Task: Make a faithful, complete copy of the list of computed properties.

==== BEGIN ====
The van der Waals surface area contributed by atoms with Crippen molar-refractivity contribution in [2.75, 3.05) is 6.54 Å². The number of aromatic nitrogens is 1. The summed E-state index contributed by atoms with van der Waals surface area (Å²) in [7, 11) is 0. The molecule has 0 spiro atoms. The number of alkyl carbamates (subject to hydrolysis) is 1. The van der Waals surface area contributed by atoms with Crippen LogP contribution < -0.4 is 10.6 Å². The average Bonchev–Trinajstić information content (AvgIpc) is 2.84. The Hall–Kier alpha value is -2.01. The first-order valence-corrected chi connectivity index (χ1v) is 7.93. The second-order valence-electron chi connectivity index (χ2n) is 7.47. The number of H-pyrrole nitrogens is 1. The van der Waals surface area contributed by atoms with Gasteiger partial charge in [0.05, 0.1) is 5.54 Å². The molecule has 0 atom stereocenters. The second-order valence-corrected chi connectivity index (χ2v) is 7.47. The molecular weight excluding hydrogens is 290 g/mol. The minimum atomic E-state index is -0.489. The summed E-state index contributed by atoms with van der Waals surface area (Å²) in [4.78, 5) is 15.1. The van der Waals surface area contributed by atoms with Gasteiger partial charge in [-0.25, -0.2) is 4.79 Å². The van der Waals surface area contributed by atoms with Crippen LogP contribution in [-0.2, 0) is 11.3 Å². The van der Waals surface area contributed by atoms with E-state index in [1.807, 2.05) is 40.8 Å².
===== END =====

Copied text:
The van der Waals surface area contributed by atoms with Crippen molar-refractivity contribution in [2.75, 3.05) is 6.54 Å². The number of aromatic nitrogens is 1. The summed E-state index contributed by atoms with van der Waals surface area (Å²) in [7, 11) is 0. The molecule has 0 spiro atoms. The number of alkyl carbamates (subject to hydrolysis) is 1. The van der Waals surface area contributed by atoms with Crippen LogP contribution < -0.4 is 10.6 Å². The average Bonchev–Trinajstić information content (AvgIpc) is 2.84. The Hall–Kier alpha value is -2.01. The first-order valence-corrected chi connectivity index (χ1v) is 7.93. The second-order valence-electron chi connectivity index (χ2n) is 7.47. The number of H-pyrrole nitrogens is 1. The van der Waals surface area contributed by atoms with Gasteiger partial charge in [0.05, 0.1) is 5.54 Å². The molecule has 0 atom stereocenters. The second-order valence-corrected chi connectivity index (χ2v) is 7.47. The molecular weight excluding hydrogens is 290 g/mol. The minimum atomic E-state index is -0.489. The summed E-state index contributed by atoms with van der Waals surface area (Å²) in [4.78, 5) is 15.1. The van der Waals surface area contributed by atoms with Gasteiger partial charge in [-0.25, -0.2) is 4.79 Å². The van der Waals surface area contributed by atoms with Crippen LogP contribution in [-0.2, 0) is 11.3 Å². The van der Waals surface area contributed by atoms with E-state index in [1.807, 2.05) is 40.8 Å².